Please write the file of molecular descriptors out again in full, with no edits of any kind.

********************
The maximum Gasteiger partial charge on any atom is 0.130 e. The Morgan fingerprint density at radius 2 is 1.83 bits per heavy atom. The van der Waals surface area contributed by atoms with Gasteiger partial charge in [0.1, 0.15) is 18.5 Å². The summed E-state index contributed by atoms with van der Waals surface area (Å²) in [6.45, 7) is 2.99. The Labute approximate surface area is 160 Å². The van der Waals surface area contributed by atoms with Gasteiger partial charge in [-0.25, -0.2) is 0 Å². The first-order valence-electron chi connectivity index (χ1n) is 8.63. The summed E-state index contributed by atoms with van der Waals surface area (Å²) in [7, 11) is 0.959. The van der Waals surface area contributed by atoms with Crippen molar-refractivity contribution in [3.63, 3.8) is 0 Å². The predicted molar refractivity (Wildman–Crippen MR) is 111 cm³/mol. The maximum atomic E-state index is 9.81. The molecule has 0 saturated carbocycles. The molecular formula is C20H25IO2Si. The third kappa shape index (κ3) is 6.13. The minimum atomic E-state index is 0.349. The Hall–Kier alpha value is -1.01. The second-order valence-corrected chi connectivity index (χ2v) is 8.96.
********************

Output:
The maximum Gasteiger partial charge on any atom is 0.130 e. The Morgan fingerprint density at radius 2 is 1.83 bits per heavy atom. The van der Waals surface area contributed by atoms with Gasteiger partial charge in [0.1, 0.15) is 18.5 Å². The summed E-state index contributed by atoms with van der Waals surface area (Å²) in [6.45, 7) is 2.99. The Labute approximate surface area is 160 Å². The van der Waals surface area contributed by atoms with Gasteiger partial charge in [-0.25, -0.2) is 0 Å². The first-order valence-electron chi connectivity index (χ1n) is 8.63. The summed E-state index contributed by atoms with van der Waals surface area (Å²) in [7, 11) is 0.959. The van der Waals surface area contributed by atoms with Crippen molar-refractivity contribution in [3.63, 3.8) is 0 Å². The predicted molar refractivity (Wildman–Crippen MR) is 111 cm³/mol. The maximum atomic E-state index is 9.81. The molecule has 0 saturated carbocycles. The molecular formula is C20H25IO2Si. The third kappa shape index (κ3) is 6.13. The minimum atomic E-state index is 0.349. The Hall–Kier alpha value is -1.01. The second-order valence-corrected chi connectivity index (χ2v) is 8.96.